I do not own a thumb drive and never heard of it. But I do have an external hard drive. When I tried to use PC MATIC from that drive in safe mode, the logo for the program appeared for one brief second and then turned into the page that says “cannot find.” This is the same result if I try to open PC MATIC from my internal HD, whether I am in safe mode or not. So is it worthwhile to purchase a thumb drive?


  27. Larry F says:

    Since as part of my business, I clean up infected PCs pretty much daily, I can tell you that there is no virus removal strategy that is as effective as reformatting the hard drive and reinstalling the OS. It’s also the most time effective, because a comprehensive malware removal can take up an entire week.

    To the person who solved their problem by using a restore point… Run an online virus scan like Bitdefender’s (just Google “online virus scan”, and it’ll show up in the top five results). Many malware programs will put an installer into EVERY restore point on the PC, so restoring just restores the malware too.

    To those who just use Malwarebytes and an antispyware tool, you’re not being thorough enough. Different programs are good at removing different threats, but no one program can find them all. I use Malwarebytes too, but only as the first in a chain of programs. First, I use Hijack This to fix the proxy problem if I can’t connect the PC to the internet in safe mode. Then I run Malwarebytes repeatedly until it finds nothing else, then I switch to SuperAntiSpyware, then to Trendmicro’s Housecall, then to Bitdefender’s online scanner. I also delete all temporary files. Guess what? I often find something else on the machine with each different program I run. I also have a handful of removal tools for different specific threats that I run too.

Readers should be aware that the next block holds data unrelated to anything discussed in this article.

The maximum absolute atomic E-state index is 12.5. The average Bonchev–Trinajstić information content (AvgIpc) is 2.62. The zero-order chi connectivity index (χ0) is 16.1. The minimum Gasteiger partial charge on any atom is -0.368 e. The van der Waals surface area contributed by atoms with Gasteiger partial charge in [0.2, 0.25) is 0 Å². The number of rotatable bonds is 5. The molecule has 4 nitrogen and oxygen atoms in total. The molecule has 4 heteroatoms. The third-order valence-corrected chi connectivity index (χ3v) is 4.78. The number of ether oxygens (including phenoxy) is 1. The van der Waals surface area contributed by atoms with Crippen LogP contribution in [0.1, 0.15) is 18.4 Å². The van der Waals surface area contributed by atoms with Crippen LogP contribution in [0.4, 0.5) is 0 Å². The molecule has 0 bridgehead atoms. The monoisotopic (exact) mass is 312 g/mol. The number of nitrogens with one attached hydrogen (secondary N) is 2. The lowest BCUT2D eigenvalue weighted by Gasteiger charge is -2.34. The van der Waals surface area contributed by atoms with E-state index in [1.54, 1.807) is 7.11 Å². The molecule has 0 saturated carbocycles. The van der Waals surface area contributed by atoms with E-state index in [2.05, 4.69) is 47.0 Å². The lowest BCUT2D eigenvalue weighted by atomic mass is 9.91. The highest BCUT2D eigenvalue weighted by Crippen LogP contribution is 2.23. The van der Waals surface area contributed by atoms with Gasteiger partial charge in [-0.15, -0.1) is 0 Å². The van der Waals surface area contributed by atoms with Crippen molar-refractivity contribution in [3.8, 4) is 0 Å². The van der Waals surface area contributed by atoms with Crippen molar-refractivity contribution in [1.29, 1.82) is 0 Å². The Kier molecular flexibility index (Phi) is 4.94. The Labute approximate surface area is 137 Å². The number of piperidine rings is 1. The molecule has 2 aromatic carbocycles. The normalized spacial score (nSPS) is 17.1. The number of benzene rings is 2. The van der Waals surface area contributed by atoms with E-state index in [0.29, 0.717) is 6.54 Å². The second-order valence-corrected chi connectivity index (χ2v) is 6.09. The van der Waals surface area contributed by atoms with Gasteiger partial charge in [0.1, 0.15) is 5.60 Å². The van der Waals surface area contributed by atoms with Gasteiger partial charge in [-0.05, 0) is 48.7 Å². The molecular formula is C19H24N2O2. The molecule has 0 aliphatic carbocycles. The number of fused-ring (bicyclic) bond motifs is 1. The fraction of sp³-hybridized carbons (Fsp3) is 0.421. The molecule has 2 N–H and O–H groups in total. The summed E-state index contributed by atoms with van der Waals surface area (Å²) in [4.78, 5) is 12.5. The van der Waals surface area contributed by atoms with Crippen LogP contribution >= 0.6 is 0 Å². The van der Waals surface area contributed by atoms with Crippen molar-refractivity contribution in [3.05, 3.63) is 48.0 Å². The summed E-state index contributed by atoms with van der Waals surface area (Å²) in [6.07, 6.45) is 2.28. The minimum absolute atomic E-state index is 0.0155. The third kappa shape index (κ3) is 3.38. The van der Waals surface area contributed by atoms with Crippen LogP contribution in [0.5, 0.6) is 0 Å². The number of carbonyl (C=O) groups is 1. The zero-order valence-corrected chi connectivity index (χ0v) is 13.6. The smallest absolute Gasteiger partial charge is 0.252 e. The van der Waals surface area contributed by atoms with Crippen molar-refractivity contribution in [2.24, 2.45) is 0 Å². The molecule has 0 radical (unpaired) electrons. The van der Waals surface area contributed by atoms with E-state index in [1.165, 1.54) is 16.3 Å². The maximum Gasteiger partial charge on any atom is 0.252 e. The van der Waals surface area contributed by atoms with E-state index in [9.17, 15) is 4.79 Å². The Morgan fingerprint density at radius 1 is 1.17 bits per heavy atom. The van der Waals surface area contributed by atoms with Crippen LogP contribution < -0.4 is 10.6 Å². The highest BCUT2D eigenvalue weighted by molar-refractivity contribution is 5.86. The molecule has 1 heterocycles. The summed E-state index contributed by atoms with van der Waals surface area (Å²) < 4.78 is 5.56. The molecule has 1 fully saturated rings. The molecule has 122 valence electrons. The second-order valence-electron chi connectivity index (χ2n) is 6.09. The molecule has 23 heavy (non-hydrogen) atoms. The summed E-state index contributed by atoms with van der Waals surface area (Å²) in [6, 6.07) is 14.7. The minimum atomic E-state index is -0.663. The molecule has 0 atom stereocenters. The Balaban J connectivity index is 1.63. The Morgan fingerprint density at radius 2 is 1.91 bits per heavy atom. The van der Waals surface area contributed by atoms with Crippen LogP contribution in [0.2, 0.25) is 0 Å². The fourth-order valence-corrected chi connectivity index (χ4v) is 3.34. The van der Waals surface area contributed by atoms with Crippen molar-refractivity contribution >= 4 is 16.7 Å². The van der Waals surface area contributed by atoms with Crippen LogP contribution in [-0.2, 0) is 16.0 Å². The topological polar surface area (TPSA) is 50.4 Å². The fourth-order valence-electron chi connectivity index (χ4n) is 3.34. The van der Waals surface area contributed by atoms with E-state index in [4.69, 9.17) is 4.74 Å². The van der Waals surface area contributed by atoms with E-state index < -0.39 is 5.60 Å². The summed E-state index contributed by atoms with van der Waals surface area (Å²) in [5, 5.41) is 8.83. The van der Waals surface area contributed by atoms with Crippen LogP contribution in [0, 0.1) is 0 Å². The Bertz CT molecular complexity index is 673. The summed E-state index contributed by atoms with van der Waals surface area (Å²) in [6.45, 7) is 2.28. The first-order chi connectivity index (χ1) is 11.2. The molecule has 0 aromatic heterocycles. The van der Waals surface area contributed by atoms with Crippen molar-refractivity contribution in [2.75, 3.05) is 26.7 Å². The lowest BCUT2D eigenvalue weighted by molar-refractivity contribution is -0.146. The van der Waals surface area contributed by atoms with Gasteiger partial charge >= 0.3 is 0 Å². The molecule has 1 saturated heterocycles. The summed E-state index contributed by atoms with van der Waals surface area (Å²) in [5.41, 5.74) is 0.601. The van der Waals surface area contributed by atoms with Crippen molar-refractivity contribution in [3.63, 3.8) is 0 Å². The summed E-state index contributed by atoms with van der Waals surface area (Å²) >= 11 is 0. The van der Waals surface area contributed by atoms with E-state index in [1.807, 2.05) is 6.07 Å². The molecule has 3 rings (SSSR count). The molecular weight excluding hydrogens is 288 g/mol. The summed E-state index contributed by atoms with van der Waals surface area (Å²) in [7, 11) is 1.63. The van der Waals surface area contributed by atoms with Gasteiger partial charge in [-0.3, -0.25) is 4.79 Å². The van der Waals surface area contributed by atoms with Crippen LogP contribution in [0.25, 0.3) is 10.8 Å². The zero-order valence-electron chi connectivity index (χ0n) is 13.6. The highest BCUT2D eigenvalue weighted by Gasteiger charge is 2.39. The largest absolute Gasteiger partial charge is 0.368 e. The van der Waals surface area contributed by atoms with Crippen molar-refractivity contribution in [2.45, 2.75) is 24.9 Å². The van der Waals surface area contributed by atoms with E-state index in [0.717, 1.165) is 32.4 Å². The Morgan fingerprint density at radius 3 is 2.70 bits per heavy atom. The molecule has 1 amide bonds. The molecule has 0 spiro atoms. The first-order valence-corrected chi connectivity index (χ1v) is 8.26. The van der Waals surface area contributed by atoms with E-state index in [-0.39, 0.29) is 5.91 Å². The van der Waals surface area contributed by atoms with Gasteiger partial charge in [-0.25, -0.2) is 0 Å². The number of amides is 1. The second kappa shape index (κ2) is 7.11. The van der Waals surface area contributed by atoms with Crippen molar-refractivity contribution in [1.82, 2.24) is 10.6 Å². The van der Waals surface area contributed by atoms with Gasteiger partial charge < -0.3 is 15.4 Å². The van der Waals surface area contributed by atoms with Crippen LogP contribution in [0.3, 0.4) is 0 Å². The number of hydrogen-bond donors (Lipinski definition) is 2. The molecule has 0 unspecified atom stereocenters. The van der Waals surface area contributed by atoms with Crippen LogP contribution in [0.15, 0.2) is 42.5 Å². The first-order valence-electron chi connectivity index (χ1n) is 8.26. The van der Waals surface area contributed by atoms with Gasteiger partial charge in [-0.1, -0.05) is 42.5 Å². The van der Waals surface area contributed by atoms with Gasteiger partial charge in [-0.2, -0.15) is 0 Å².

Trojan downloaders are often hidden behind root kits. So when you can see a problem caused by malware, it’s often just the tip of the iceberg. Don’t presume that just because you’ve gotten rid of the obvious problem, your PC is safe again. Chances are very high that you’re wrong.

    The most efficient thing a person can do to keep their PC safe is to make a master drive image of their PC with all their most important programs installed, and keep it separate from the system. Then keep weekly backups of your personal files on a separate media. If the PC becomes infected, perform a clean restoration of the system with the master image, and restore the data from the weekly backups.

    Why not just do weekly drive images? Because if the PC becomes infected, your image will be the infected system if you don’t notice before the image update runs.


  28. Y kawika says:

    I would not recommend turning off System Restore so early in the process. It’s better to have a “dirty” restore point to go back to in case of a disaster, rather than none at all.

    If, after running all of your scans and the only instances showing detection are at “System Information Volume” (System Restore Points), then flushing System Restore Points would be the next move. Better safe than sorry.
    :) Y


  29. dQQm says:

    I have cured many of the Malware type infections by booting Safe Mode, then use System Restore to a previous date, when the infection was not present. Once the system has been restored, remove all the junk files on the system, i.e. Cookies, Temp and Temporary Internet Files. Then run the tools to make sure all has been removed and turn System Restore on as described. Removing the junk files from the system first will shorten the scan times significantly.